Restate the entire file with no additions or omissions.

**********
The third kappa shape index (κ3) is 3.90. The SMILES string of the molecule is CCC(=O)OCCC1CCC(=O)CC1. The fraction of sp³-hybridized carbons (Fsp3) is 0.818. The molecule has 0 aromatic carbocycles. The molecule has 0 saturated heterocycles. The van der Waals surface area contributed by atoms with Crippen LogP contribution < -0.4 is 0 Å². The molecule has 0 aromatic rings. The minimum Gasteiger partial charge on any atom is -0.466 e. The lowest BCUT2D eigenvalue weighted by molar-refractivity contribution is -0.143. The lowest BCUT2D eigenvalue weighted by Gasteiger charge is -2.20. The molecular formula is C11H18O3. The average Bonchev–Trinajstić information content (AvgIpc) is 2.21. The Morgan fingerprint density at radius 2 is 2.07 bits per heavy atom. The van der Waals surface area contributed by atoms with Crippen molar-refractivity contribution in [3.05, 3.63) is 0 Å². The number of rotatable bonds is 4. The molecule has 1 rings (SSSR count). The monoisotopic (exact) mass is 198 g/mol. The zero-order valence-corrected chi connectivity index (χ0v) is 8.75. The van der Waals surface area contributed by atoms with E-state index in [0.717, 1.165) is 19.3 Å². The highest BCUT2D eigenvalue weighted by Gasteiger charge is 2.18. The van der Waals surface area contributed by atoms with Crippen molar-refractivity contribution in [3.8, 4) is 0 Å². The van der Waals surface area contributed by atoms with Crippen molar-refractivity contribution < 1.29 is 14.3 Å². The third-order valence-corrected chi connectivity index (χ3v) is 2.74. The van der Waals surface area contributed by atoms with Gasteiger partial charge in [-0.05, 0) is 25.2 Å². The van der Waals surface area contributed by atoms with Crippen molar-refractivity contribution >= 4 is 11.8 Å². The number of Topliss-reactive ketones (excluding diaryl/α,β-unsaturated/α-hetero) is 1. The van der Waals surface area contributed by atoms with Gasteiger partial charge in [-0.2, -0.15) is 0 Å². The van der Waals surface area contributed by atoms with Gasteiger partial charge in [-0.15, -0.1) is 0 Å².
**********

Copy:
The third kappa shape index (κ3) is 3.90. The SMILES string of the molecule is CCC(=O)OCCC1CCC(=O)CC1. The fraction of sp³-hybridized carbons (Fsp3) is 0.818. The molecule has 0 aromatic carbocycles. The molecule has 0 saturated heterocycles. The van der Waals surface area contributed by atoms with Crippen LogP contribution < -0.4 is 0 Å². The molecule has 0 aromatic rings. The minimum Gasteiger partial charge on any atom is -0.466 e. The lowest BCUT2D eigenvalue weighted by molar-refractivity contribution is -0.143. The lowest BCUT2D eigenvalue weighted by Gasteiger charge is -2.20. The molecular formula is C11H18O3. The average Bonchev–Trinajstić information content (AvgIpc) is 2.21. The Morgan fingerprint density at radius 2 is 2.07 bits per heavy atom. The van der Waals surface area contributed by atoms with Crippen molar-refractivity contribution in [3.05, 3.63) is 0 Å². The number of rotatable bonds is 4. The molecule has 1 rings (SSSR count). The monoisotopic (exact) mass is 198 g/mol. The zero-order valence-corrected chi connectivity index (χ0v) is 8.75. The van der Waals surface area contributed by atoms with E-state index in [0.717, 1.165) is 19.3 Å². The highest BCUT2D eigenvalue weighted by Gasteiger charge is 2.18. The van der Waals surface area contributed by atoms with Crippen molar-refractivity contribution in [3.8, 4) is 0 Å². The van der Waals surface area contributed by atoms with Crippen molar-refractivity contribution < 1.29 is 14.3 Å². The third-order valence-corrected chi connectivity index (χ3v) is 2.74. The van der Waals surface area contributed by atoms with Gasteiger partial charge in [-0.05, 0) is 25.2 Å². The van der Waals surface area contributed by atoms with Crippen molar-refractivity contribution >= 4 is 11.8 Å². The number of Topliss-reactive ketones (excluding diaryl/α,β-unsaturated/α-hetero) is 1. The van der Waals surface area contributed by atoms with Gasteiger partial charge in [-0.2, -0.15) is 0 Å². The van der Waals surface area contributed by atoms with Gasteiger partial charge in [-0.15, -0.1) is 0 Å².